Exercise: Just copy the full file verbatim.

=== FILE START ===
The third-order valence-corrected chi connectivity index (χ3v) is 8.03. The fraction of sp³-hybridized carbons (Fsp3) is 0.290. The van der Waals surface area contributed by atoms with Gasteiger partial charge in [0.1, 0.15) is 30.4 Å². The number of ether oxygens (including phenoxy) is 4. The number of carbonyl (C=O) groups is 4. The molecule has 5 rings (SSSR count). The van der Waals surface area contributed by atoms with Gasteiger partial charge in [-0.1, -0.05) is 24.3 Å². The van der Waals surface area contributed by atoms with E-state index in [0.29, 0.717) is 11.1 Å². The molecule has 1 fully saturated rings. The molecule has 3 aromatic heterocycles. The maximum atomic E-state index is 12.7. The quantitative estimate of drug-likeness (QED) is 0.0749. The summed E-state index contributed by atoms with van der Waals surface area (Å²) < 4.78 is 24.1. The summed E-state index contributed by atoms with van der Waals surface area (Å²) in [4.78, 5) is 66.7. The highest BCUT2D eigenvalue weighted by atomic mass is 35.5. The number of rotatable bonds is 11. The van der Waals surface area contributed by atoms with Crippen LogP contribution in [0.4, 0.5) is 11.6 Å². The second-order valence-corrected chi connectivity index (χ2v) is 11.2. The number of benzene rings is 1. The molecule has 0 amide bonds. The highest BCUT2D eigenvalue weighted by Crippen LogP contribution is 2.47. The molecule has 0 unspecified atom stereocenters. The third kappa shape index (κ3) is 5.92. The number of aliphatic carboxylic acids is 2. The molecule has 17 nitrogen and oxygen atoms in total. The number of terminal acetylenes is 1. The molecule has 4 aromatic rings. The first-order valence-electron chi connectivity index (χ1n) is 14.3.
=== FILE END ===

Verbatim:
The third-order valence-corrected chi connectivity index (χ3v) is 8.03. The fraction of sp³-hybridized carbons (Fsp3) is 0.290. The van der Waals surface area contributed by atoms with Gasteiger partial charge in [0.1, 0.15) is 30.4 Å². The number of ether oxygens (including phenoxy) is 4. The number of carbonyl (C=O) groups is 4. The molecule has 5 rings (SSSR count). The van der Waals surface area contributed by atoms with Gasteiger partial charge in [-0.1, -0.05) is 24.3 Å². The van der Waals surface area contributed by atoms with E-state index in [0.29, 0.717) is 11.1 Å². The molecule has 1 fully saturated rings. The molecule has 3 aromatic heterocycles. The maximum atomic E-state index is 12.7. The quantitative estimate of drug-likeness (QED) is 0.0749. The summed E-state index contributed by atoms with van der Waals surface area (Å²) < 4.78 is 24.1. The summed E-state index contributed by atoms with van der Waals surface area (Å²) in [4.78, 5) is 66.7. The highest BCUT2D eigenvalue weighted by atomic mass is 35.5. The number of rotatable bonds is 11. The van der Waals surface area contributed by atoms with Crippen LogP contribution in [0.4, 0.5) is 11.6 Å². The second-order valence-corrected chi connectivity index (χ2v) is 11.2. The number of benzene rings is 1. The molecule has 0 amide bonds. The highest BCUT2D eigenvalue weighted by Crippen LogP contribution is 2.47. The molecule has 0 unspecified atom stereocenters. The third kappa shape index (κ3) is 5.92. The number of aliphatic carboxylic acids is 2. The molecule has 17 nitrogen and oxygen atoms in total. The number of terminal acetylenes is 1. The molecule has 4 aromatic rings. The first-order valence-electron chi connectivity index (χ1n) is 14.3.